No Bill Veeck, but MLB winter meetings set for Las Vegas

One of the unofficial traditions of baseball’s winter meetings, which begin Sunday at Mandalay Bay, is a sports writer from the host city informing readers that trades no longer are made in hotel lobbies after cocktails but in posh hotel suites over cellphones after cocktails.

Which then segues into a story about former Chicago White Sox owner Bill Veeck, when trades still were made in hotel lobbies after cocktails.

This year I get to tell it.

It happened in 1975, when the winter meetings were in Hollywood, Florida, just days after Veeck had purchased a White Sox team that finished 75-86 and 22½ games behind the Oakland A’s in the American League West standings. That was the season Deron Johnson, by then a 36-year-old designated hitter, led Chicago in home runs with 18.

In other words, all of the White Sox were trade bait.

As the meetings were winding down, Veeck set up a table in the lobby of the Diplomat Hotel with a makeshift sign that said: “Open for Business.” General manager Roland Hemond sat alongside. This being Veeck, who invented the exploding scoreboard and had a dwarf named Eddie Gaedel pinch hit in an official game when Veeck owned the St. Louis Browns, the trade table in the lobby was viewed as a publicity stunt.

But Veeck and Hemond made four trades that day, the last one — Lee “Bee Bee” Richard to the Cardinals for Buddy Bradford and Greg Terlicky — happening just before the midnight deadline. A crowd that had formed in the lobby cheered.

Alas, the 1976 White Sox finished 64-97, which probably made Bill Veeck wish he had invented the cellphone instead of the exploding scoreboard.

Where’s Waldo?

Former Las Vegas 51s manager Wally Backman has landed another job as a baseball skipper, this one with the Long Island Ducks of the independent Atlantic League. He’ll be the second former Mets middle infielder to serve in that capacity, joining Bud Harrelson, who is part-owner of the team.

Backman, 59, managed the 51s from 2013 to 2016. Once noted for his fiery demeanor, he rarely showed it during his four seasons in Las Vegas and became a favorite with players, fans and media.

While the Atlantic League is known for its itinerant nature, Backman should be familiar with at least some of the players in the league after spending 2018 as manager of the Atlantic League’s New Britain Bees.

Golf with 41

Las Vegan Jack Sheehan wrote in Gaming Today of a golf outing at Shadow Creek with President George H.W. Bush, who was laid to rest this past week. The foursome consisted of the former chief executive, Steve Wynn, Las Vegas media mogul Sig Rogich and Sheehan, on assignment for Golf magazine.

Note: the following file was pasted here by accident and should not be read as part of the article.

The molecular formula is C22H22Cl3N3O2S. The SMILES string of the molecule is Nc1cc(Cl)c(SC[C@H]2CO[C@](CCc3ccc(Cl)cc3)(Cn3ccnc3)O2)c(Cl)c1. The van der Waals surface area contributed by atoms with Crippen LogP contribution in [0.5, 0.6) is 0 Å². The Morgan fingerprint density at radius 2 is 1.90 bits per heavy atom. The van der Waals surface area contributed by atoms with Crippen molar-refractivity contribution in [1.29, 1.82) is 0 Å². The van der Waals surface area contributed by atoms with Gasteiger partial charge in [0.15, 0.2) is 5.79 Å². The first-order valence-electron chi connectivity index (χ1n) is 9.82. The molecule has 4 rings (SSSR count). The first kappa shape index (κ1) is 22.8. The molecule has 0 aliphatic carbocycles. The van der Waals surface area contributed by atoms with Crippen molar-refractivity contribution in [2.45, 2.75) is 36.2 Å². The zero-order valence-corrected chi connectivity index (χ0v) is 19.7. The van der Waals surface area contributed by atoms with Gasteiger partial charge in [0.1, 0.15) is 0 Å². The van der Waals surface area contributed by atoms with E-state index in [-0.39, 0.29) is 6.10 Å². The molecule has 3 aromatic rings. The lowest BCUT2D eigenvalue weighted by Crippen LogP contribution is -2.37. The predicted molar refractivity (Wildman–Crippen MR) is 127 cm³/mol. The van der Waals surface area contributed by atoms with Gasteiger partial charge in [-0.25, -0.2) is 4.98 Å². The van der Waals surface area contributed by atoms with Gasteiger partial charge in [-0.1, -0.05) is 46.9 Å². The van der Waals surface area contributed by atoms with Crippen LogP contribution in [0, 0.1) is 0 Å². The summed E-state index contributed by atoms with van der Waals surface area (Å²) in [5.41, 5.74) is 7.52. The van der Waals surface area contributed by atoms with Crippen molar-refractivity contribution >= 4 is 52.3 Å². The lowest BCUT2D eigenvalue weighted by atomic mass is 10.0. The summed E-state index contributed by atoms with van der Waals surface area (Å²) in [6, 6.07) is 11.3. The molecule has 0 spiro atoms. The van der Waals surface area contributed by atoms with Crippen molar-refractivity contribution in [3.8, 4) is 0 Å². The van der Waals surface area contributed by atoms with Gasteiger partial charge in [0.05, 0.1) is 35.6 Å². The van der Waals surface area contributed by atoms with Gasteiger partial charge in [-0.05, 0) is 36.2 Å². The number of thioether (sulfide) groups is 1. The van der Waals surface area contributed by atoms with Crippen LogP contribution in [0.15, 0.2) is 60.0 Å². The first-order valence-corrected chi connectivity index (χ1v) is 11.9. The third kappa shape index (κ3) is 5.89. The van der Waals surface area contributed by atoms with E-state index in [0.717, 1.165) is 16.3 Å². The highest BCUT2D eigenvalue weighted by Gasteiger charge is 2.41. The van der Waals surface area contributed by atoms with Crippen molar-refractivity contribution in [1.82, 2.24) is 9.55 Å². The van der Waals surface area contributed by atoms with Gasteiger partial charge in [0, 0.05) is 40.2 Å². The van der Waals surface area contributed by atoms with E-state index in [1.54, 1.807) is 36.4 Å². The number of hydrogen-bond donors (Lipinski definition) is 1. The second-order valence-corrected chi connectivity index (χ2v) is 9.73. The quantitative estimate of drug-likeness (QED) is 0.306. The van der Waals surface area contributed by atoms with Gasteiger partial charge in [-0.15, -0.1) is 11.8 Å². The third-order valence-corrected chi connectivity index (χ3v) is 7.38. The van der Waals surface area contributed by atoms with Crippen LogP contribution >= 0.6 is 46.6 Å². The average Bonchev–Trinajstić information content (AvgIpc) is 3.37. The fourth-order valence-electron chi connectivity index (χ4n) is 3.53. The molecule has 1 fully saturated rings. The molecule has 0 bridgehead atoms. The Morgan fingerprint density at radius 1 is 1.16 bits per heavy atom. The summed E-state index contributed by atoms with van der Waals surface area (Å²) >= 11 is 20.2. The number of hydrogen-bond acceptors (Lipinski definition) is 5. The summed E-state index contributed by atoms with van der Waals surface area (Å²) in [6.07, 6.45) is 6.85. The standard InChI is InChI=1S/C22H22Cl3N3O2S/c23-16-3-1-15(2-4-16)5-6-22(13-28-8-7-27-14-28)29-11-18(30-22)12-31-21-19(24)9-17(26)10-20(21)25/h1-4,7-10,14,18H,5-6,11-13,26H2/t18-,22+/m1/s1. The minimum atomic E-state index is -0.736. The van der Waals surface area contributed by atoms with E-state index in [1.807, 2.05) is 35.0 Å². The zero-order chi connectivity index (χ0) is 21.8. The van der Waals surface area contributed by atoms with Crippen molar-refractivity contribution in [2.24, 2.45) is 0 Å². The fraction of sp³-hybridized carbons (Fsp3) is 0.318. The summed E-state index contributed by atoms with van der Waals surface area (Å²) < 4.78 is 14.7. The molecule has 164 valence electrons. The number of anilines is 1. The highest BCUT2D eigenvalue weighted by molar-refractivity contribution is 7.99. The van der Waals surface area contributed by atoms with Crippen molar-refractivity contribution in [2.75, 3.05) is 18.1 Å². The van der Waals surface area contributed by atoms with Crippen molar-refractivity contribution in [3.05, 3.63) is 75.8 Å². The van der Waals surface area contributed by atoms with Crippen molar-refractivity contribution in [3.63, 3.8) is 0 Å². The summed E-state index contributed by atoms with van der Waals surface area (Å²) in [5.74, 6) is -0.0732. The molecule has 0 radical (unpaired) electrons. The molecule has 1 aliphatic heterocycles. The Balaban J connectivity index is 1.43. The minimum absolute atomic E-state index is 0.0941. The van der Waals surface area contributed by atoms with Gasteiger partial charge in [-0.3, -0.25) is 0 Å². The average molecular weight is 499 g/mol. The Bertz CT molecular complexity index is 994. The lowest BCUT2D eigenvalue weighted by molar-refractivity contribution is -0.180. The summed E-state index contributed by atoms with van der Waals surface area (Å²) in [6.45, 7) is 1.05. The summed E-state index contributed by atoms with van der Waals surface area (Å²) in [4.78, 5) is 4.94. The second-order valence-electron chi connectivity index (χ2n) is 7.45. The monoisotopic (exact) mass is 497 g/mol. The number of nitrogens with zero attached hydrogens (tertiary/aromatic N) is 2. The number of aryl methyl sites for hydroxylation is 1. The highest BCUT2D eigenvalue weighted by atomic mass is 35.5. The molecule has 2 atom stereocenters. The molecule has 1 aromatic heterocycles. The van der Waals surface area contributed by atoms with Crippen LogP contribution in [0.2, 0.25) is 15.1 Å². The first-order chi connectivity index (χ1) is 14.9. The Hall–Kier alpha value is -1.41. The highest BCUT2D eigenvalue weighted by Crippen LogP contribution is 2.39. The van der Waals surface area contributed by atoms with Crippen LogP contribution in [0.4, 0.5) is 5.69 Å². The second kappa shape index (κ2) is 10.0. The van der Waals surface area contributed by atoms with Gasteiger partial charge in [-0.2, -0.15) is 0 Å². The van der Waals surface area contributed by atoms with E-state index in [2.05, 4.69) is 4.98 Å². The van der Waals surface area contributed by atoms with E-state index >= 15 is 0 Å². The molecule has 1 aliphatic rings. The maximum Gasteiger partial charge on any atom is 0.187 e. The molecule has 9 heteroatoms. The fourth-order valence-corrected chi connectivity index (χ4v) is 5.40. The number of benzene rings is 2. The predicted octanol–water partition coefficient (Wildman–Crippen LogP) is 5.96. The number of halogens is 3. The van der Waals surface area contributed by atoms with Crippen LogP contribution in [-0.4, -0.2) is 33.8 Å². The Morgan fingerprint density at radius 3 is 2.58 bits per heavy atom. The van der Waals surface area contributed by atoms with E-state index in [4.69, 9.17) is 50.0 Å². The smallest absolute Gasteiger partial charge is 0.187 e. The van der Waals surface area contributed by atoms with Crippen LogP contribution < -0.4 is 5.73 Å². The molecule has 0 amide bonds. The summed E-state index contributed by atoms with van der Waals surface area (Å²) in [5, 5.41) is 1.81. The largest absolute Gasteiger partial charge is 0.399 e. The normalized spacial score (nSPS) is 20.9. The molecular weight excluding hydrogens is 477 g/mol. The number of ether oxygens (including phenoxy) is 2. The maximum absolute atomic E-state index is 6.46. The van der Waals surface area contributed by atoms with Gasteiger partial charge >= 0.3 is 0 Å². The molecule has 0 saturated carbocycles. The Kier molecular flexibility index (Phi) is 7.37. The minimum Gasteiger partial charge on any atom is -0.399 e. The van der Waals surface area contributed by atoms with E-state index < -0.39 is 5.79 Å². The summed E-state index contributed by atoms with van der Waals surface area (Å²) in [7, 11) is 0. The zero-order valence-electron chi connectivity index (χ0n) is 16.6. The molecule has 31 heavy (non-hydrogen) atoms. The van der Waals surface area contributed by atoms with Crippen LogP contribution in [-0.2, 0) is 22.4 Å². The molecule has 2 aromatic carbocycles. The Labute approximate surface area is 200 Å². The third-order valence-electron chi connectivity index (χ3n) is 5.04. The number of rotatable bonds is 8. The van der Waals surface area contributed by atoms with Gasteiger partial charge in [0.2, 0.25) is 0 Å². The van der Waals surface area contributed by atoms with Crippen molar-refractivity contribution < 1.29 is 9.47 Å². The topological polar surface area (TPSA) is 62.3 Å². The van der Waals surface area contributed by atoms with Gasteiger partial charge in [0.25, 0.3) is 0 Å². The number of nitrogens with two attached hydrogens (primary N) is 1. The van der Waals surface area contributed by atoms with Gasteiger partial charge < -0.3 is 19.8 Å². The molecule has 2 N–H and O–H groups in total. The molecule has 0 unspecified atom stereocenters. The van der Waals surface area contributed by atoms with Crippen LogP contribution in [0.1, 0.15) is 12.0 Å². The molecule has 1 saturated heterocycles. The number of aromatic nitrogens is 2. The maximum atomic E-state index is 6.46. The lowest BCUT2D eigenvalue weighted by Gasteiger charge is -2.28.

Two highlights were when the former president sliced a ball into a creek on the par 3 fifth hole and went down the bank after it, muddying his pants — “Eagle down! Eagle down!” said the Secret Service man into his walkie-talkie — and four Thunderbird jets roaring overhead in a diamond formation salute that made George Bush cry.

Unlike Tiger and Phil at Shadow Creek, that would have been worth paying $19.99 to watch on TV.

Handicapping the NFR

Las Vegas oddsmaker Jimmy Vaccaro gets paid a handsome wage for rendering opinions about sports, and here’s his take on the National Finals Rodeo and its cowboys, via his Twitter account:

“They play hard, they drink hard but for the most part, they party hard. They all limp, which I would guess comes from riding and roping bulls and hosses. Closest I got (to) riding a horse was at Kennywood Park 65 years ago where (they) just went in a circle.”

Kennywood Park is an amusement park in Pittsburgh, from which Vaccaro hails. You can’t wager on merry-go-round races there, except on days when Jimmy is visiting.

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“To give one can of beer to a thousand people is not nearly as much fun as to give 1,000 cans of beer to one guy. You give 1,000 cans to one guy, and there is always the possibility that 50,000 people will talk about it.” — Bill Veeck, perhaps offering the best explanation for what happened on Disco Demolition Night at old Comiskey Park in 1979, and to the guy who dances in the aisles at Golden Knights’ games.

Contact Ron Kantowski at rkantowski@reviewjournal.com or 702-383-0352. Follow @ronkantowski on Twitter.

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